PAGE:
Installing Packages

Installing Packages Written by Steve Repasky Safety is important and even though bees can be gently, when installing a package of bees, you should wear a veil and take appropriate precautions to prevent bees from crawling up you pant legs. You also will need a hive tool, a small nail, a couple of large rubber bands, a spray bottle filled with sugar syrup (1:1), and one or more gallons of 1:1 sugar syrup to feed the new colony. Your equipment should already be set up days in advance of your bees arriving. 1. Carefully inspect the bees to make sure they are alive and in good health (it is normal to have up to about one inch of dead bees in the bottom of the box). Spray the bees with sugar syrup- a light spray will do - no need to make them wet. 2. Make sure the bees are not exposed to excessive heat or cold. Periodically, if not installing immediately, 3-4 times a day spray the bees with 1:1 sugar syrup until you are ready to install the bees into a hive. 3. Be sure to keep your hands away from the screened sides of the package to avoid getting stung through the screen. Place the package on the ground in a shaded area or inside if temperatures are below 50. 4. Remove three or four frames from the center of the brood chamber to create a space in the hive for the bees. 5. Give the package a good knock on the hive or the ground to knock the bees into the bottom of the cage. With the hive tool, remove the wooden panel from the package of bees. Gently remove the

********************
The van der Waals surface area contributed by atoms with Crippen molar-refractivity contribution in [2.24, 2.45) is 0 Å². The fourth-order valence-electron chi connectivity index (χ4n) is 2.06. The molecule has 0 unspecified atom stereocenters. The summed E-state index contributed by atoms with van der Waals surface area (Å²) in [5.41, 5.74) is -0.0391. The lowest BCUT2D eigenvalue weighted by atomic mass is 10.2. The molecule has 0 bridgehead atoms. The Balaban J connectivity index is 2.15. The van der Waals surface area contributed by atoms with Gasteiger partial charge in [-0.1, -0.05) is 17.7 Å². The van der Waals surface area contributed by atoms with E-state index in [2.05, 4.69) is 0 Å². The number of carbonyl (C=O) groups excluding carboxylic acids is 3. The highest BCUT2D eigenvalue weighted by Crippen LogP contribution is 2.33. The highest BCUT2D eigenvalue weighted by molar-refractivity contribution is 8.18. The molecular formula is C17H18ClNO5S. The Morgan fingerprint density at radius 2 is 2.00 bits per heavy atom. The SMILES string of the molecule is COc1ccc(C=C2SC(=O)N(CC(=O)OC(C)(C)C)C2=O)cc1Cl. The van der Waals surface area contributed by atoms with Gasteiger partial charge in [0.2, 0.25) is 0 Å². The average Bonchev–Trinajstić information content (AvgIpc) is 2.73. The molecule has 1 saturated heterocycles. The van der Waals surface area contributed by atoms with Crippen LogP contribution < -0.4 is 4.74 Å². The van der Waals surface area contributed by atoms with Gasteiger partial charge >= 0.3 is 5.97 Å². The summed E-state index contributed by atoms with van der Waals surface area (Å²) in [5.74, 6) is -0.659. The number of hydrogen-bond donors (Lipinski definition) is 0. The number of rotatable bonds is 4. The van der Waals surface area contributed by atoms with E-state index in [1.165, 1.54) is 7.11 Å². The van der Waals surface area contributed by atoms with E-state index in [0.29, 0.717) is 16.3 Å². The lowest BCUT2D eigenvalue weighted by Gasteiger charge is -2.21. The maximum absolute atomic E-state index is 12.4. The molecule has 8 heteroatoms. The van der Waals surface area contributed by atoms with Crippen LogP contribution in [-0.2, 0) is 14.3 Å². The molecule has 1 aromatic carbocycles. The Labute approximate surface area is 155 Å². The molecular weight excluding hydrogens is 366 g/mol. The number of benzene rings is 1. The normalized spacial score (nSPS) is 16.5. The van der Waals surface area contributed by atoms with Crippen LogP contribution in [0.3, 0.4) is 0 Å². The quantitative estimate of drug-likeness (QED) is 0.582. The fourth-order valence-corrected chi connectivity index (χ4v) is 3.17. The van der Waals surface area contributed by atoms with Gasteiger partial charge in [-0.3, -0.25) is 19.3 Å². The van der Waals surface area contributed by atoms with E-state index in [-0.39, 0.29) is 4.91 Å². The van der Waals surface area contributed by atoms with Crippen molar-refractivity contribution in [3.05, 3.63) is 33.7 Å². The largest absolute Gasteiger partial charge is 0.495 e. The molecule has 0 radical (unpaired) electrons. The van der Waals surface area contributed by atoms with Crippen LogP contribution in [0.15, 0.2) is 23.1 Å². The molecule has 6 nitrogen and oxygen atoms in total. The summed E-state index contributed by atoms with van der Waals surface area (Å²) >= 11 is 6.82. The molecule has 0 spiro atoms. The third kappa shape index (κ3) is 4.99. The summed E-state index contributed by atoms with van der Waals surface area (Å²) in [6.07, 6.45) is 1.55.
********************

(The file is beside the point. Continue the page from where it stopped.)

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Spring Feeding

Feeding Honey Bees Written by Steve Repasky In the spring it is often necessary to provide new or weak colonies with supplemental feed in the form of sugar. White table sugar (sucrose) mixed with water to create sugar syrup is simple and preferred mixture to feed honey bees. Sugar syrup fed in the spring should be one part sugar and one part water (1:1), either by weight or by volume. Fall feeding requires a thicker syrup (2:1) and we will discuss this in a later topic. In the spring thick/concentrated sugar syrup can cause digestive problems since the bees are trying to consume it for immediate use to build comb and feed larvae. Generally the bees will accept syrup mixtures with a ratio between 1:1 and 2:1 anytime of year without significant problems so it is not necessary to measure the ratio exactly. The recommended syrup ratios is a general guideline. Hot tap water should be sufficient to dissolve table sugar for making 1:1. Overheating (boiling) sugar syrup on the stovetop can make the mixture difficult to digest due to caramelizing (oxidation) of the sugar and is harmful to the bees. Calculating ratios is simple. One gallon of water weighs 8.35 pounds. So a 1:1 ratio would be approximately eight pounds of table sugar to one gallon of water. An easy way to transport sugar syrup to the hive is in clean, one gallon plastic jugs. They are also very convenient for pouring into the feeder. There are many methods to feed sugar syrup. Feeders that are placed either inside the hive or directly on top of the hive are generally preferred because the syrup is readily available to the hive and it is difficult

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